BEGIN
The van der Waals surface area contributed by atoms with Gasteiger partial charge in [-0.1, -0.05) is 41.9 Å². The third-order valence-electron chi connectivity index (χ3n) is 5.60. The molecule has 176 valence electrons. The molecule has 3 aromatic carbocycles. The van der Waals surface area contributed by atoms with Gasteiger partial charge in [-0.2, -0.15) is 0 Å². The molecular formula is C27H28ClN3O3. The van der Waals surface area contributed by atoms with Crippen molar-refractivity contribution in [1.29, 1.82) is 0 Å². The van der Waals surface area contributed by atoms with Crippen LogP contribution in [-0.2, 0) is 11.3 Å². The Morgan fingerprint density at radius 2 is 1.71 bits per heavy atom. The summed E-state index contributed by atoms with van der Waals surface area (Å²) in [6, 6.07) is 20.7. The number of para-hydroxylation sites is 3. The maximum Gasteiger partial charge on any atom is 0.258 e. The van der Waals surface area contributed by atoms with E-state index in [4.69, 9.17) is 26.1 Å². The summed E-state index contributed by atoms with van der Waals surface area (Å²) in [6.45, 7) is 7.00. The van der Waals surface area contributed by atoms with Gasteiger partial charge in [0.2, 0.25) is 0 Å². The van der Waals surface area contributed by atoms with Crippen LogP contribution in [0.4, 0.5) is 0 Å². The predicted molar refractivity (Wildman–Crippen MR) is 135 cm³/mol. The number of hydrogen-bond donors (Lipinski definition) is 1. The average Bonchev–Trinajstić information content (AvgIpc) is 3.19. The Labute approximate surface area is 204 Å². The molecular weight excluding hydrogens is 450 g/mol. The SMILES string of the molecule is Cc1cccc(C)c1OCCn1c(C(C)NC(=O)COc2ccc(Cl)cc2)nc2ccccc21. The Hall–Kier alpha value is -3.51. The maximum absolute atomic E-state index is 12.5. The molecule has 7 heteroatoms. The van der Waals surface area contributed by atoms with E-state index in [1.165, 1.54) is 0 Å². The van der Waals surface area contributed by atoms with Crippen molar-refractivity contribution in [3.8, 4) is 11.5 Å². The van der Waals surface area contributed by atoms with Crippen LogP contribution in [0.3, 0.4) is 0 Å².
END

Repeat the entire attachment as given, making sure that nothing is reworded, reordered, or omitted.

The van der Waals surface area contributed by atoms with Gasteiger partial charge in [-0.1, -0.05) is 41.9 Å². The third-order valence-electron chi connectivity index (χ3n) is 5.60. The molecule has 176 valence electrons. The molecule has 3 aromatic carbocycles. The van der Waals surface area contributed by atoms with Gasteiger partial charge in [-0.2, -0.15) is 0 Å². The molecular formula is C27H28ClN3O3. The van der Waals surface area contributed by atoms with Crippen molar-refractivity contribution in [1.29, 1.82) is 0 Å². The van der Waals surface area contributed by atoms with Crippen LogP contribution in [-0.2, 0) is 11.3 Å². The Morgan fingerprint density at radius 2 is 1.71 bits per heavy atom. The summed E-state index contributed by atoms with van der Waals surface area (Å²) in [6, 6.07) is 20.7. The number of para-hydroxylation sites is 3. The maximum Gasteiger partial charge on any atom is 0.258 e. The van der Waals surface area contributed by atoms with E-state index in [4.69, 9.17) is 26.1 Å². The summed E-state index contributed by atoms with van der Waals surface area (Å²) in [6.45, 7) is 7.00. The van der Waals surface area contributed by atoms with Gasteiger partial charge in [0.2, 0.25) is 0 Å². The van der Waals surface area contributed by atoms with Crippen LogP contribution in [0.4, 0.5) is 0 Å². The predicted molar refractivity (Wildman–Crippen MR) is 135 cm³/mol. The number of hydrogen-bond donors (Lipinski definition) is 1. The average Bonchev–Trinajstić information content (AvgIpc) is 3.19. The Labute approximate surface area is 204 Å². The molecular weight excluding hydrogens is 450 g/mol. The SMILES string of the molecule is Cc1cccc(C)c1OCCn1c(C(C)NC(=O)COc2ccc(Cl)cc2)nc2ccccc21. The Hall–Kier alpha value is -3.51. The maximum absolute atomic E-state index is 12.5. The molecule has 7 heteroatoms. The van der Waals surface area contributed by atoms with E-state index in [1.165, 1.54) is 0 Å². The van der Waals surface area contributed by atoms with Crippen molar-refractivity contribution in [3.8, 4) is 11.5 Å². The van der Waals surface area contributed by atoms with Crippen LogP contribution in [0.3, 0.4) is 0 Å².